“It belongs to Mr. Gibbs until you pay the very last penny.”
Through the lens -
The photograph is close to seventy-five years old, still crisp and sharply defined in black and white. It tells a story without words. A story of the love of a father for his children.
He stands, smiling broadly, squinting in the bright spring sunshine. Fully leafed-out poplar trees in the background provide a clue to the season.
A wide-brimmed hat casts a shadow on the man’s forehead. His left arm is around the shoulders of an adolescent girl, perhaps twelve years old. She wears a striped tee shirt, ragged jeans with a hole in one knee, and a tentative smile. She has large, captivating eyes framed by distinctive arched brows.
Against his right side, the father holds his son in a half-embrace. The boy, about eight years old, has a self-conscious smile and his father’s crinkly squint. He’s wearing a dark jacket that could be leather. There is a visible hole in the side of his shoe, and visible contentment in being pressed close to his father’s side.
The youngest child, a puny girl of about six, is not smiling. She wears a sober expression and has a peaked appearance, as if she has been recently ill. Even in the black and white image, it’s evident that the tip of her nose must be pink.
She’s been lovingly bundled in a knee-length coat with a wide collar, slightly out of fashion, and wears a bonnet style hat. Too small to be included in the embrace, she’s tucking herself tightly against her father’s denim-clad leg.
The mother has chosen not to be in this photograph, self-effacingly joking,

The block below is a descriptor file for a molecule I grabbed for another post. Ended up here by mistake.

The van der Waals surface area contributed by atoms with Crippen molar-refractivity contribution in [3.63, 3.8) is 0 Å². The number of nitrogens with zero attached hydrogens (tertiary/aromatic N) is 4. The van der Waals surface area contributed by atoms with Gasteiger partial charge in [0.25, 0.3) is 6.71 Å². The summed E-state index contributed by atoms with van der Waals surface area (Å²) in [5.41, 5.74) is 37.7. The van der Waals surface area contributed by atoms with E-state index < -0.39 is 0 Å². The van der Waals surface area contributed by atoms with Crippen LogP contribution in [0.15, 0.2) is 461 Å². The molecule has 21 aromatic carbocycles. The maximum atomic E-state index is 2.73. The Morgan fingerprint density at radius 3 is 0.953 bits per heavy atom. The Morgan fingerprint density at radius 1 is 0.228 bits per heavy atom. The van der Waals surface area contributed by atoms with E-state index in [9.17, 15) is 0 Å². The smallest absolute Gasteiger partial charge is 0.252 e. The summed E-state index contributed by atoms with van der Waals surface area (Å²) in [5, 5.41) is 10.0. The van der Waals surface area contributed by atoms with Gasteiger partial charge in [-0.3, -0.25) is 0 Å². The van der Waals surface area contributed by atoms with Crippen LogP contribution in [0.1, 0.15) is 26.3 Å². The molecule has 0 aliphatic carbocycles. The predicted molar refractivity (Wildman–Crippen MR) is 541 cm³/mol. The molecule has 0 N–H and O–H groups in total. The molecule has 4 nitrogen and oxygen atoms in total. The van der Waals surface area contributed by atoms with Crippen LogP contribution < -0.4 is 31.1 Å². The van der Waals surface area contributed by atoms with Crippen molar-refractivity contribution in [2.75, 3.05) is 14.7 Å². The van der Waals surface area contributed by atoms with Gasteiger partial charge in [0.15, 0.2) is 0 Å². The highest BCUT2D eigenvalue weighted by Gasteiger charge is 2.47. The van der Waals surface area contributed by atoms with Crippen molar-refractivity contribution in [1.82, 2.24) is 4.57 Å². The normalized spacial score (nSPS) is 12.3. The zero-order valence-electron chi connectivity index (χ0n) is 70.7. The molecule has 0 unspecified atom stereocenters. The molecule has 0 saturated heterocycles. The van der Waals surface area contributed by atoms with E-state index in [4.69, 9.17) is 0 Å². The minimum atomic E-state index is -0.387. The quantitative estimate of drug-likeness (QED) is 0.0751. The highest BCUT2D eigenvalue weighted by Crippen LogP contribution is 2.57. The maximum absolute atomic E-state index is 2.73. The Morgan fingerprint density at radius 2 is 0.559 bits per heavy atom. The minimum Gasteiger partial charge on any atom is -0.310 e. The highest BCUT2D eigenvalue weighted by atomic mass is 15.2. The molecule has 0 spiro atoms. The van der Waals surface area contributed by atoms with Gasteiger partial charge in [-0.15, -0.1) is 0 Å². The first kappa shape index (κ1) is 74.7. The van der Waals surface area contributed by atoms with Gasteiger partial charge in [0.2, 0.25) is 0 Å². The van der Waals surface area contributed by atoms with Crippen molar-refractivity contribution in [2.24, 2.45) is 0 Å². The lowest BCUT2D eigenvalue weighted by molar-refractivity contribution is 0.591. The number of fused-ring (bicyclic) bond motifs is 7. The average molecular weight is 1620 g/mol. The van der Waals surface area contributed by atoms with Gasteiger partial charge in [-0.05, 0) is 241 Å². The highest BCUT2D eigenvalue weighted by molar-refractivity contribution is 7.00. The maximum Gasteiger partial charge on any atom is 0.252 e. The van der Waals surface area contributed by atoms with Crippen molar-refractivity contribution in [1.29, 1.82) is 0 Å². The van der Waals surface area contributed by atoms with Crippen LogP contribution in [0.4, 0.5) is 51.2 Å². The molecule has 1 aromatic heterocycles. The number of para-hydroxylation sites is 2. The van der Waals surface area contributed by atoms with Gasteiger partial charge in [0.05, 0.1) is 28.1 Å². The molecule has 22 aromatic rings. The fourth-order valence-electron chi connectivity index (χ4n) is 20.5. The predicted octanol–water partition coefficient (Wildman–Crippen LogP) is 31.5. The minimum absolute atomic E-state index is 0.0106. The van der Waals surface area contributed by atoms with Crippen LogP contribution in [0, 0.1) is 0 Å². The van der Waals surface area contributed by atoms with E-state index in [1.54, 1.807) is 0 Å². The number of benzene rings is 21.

“There’s too much of me to fit in the picture!”
Beyond the lens -
Goats clamored to be noticed as they clambered over and upon tree stumps and farm equipment. There were Alpines, sporting horns and beards; Saanens, hornless, clean faced, a bit larger than the Alpines; and charming, chunky, lop-eared Nubians.
The goats were fun — albeit challenging — to photograph. Clint asked the boy to assist him.
“Think you can catch that one? She’s pretty.”
Dexterously, the boy apprehended a large chestnut Nubian nanny with a black face and white blaze. Her silky, pendulous gray tweed ears flopped as she bellowed,
The boy crouched beside her, arms encircling her broad shoulders and neck, restraining her.
Click! Whrrr… “Beautiful!”
Sometimes, at school, he was called “Goat Boy”.
“Hey, Goat Boy, is your coat made from one of your goats?”
In reality, the leather jacket — which his parents could not afford to buy — was a gift from his favorite aunt, his father’s sister. A prize possession, but he almost didn’t want to wear it after being mocked.
The photographer came now and then, usually to take pictures of the animals.
“Any new ones?” he always asked. He had plenty of pictures of goats, chickens, rabbits, pigs…
This day, there was a tiny black lamb. Just a few days old, he tottered a bit on his slim legs as he followed the boy.
“How about if you sit on the ground and hold him in your lap?” suggested the photographer.
Click! Whrrr… “Beautiful!”
The father was a storyteller. He painted pictures using words as his medium. His children had heard them again and again, never tiring of their allure.
Clint came to take pictures, and stayed for the stories. His particular favorite was an account of the father’s cross-country journey from Maine to Nevada. It began with a bicycle ride all the way to Illinois, where the tires wore through and were replaced free of charge in Chicago.
The last leg of the journey was by train, and Clint wondered if his own father might have served as porter on that very voyage. Of course, the young traveler would never have had occasion to enter the sleeping car — he couldn’t have afforded it.
The next time he stopped by, Clint brought a gift for the family. Three large prints of the same photograph —
“One for each of the children,” he said, with a smile.
The father offered to pay for them, but the photographer refused. He wanted to give them this moment in their lives, preserved in black and white.
It is, indeed, a photograph that tells a story without words. A story of the love of a father for his children.
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I really liked this story. I love the little cameras as story breaks and the overall nostalgic feeling throughout. Well done!
Thank you for the read and comment! My writing often has a nostalgic tone. Guess it’s my natural style… I’m glad the cameras worked - just seemed to fit the theme.